A free quadratic equation calculator that shows and explains each step in solving your quadratic equation.

You entered:

There are two real solutions: x = -0.33066854136136, and x = -4.1238769131841.

(1)

For any quadratic equation

(2)

In the form above, you specified values for the variables a, b, and c. Plugging those values into Eqn. 1, we get:

(3) \(x=-49\pm\frac{\sqrt{49^2-4*11*15}}{2*11}\)

which simplifies to:

(4) \(x=-49\pm\frac{\sqrt{2401-660}}{22}\)

\(x=\frac{-49+41.72529209005}{22}\) = -0.33066854136136,

and

\(x=\frac{-49-41.72529209005}{22}\) = -4.1238769131841,

Both of these solutions are real numbers.

These are the two solutions that will satisfy the quadratic equation

Solving a linear equation is basic. Solving a quadratic equation requires some more advanced mathematics. Fortunately, you have this handy-dandy quadratic equation solver. Acutally, quadratic equations can be always solved using the quadratic formula, which is the same technique used by this quadratic equation solver. Try it, and it will explain each of the steps to you. Here is the quadratic formula:

Since there are always 2 solutions to a square root (one negative, one positive), solving the quadratic equation results in 2 values for x. The two solutions for x (which may be positive or negative, real or complex) are called roots. Depending on the values of a, b, and c, these two roots may equal each other, meaning there will only be one solution for x.

You may be asking yourself, "Why is this stuff so important?" Quadratic equations are needed to calculate answers to many real-world problems. For example, to compute the path of an accelerating object would require the use of s quadratic equation.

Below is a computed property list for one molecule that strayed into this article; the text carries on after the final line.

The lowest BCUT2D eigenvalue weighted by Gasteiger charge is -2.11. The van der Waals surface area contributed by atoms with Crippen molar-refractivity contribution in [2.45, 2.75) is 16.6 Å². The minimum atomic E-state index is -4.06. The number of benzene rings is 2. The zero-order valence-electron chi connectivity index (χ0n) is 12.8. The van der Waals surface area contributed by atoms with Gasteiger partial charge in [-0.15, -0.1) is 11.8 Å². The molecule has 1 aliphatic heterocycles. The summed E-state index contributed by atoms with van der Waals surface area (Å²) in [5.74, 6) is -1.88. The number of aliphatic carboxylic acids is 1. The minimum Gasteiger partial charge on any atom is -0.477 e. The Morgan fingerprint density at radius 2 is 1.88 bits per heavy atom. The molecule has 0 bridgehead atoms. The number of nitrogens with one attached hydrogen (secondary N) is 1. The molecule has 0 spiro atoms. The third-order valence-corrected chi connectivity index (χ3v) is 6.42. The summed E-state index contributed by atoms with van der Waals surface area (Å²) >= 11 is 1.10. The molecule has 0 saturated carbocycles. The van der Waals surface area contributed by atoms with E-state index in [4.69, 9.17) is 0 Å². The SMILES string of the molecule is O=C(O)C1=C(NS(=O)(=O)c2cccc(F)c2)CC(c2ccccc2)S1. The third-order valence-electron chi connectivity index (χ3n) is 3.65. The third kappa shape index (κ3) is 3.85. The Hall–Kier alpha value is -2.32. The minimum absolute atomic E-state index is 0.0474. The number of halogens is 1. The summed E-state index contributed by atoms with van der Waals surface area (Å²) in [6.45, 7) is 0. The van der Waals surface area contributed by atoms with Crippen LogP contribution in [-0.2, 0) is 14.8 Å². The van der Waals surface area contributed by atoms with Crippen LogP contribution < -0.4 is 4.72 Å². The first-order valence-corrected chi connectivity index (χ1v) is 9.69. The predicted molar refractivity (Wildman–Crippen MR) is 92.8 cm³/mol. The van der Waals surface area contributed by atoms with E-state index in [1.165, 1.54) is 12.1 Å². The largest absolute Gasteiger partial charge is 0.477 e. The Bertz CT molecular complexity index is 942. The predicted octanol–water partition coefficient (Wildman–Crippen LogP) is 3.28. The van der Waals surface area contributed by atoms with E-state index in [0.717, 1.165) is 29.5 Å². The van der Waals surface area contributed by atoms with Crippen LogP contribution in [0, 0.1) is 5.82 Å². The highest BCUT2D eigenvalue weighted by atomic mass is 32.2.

Because equations can be rearranged without losing their meaning, sometimes you may see an equation that isn't written exactly this way, but it's still a quadratic equation. For example, you probably know that

ax

Here are some other examples of ways to write the quadratic equation. They all mean the same thing:

(1) \(ax^2+bx=d\), where d = -c

(2) \(x^2+bx-d=e\), where a=1 and d=e-c

(3) \(ax^2=ex+d\), where d=-c and e=-b

(4) \(\frac{x^2}{f}-d=ex\), where d=-c and e=-b and \(f=\frac{1}{a}\)

Look at each of the examples above. Do you understand why they are still quadratic equations, and how they can be rearranged to look like our familiar formula?

We hope you find this quadratic equation calculator useful. We hope the explanations showing how you can solve the equation yourself are educational and helpful. But, if you just want to use it to calculate the answers to your quadratic equations, that's cool too. Thank you for using Quadratic-Equation-Calculator.com.

click here for a random example of a quadratic equation.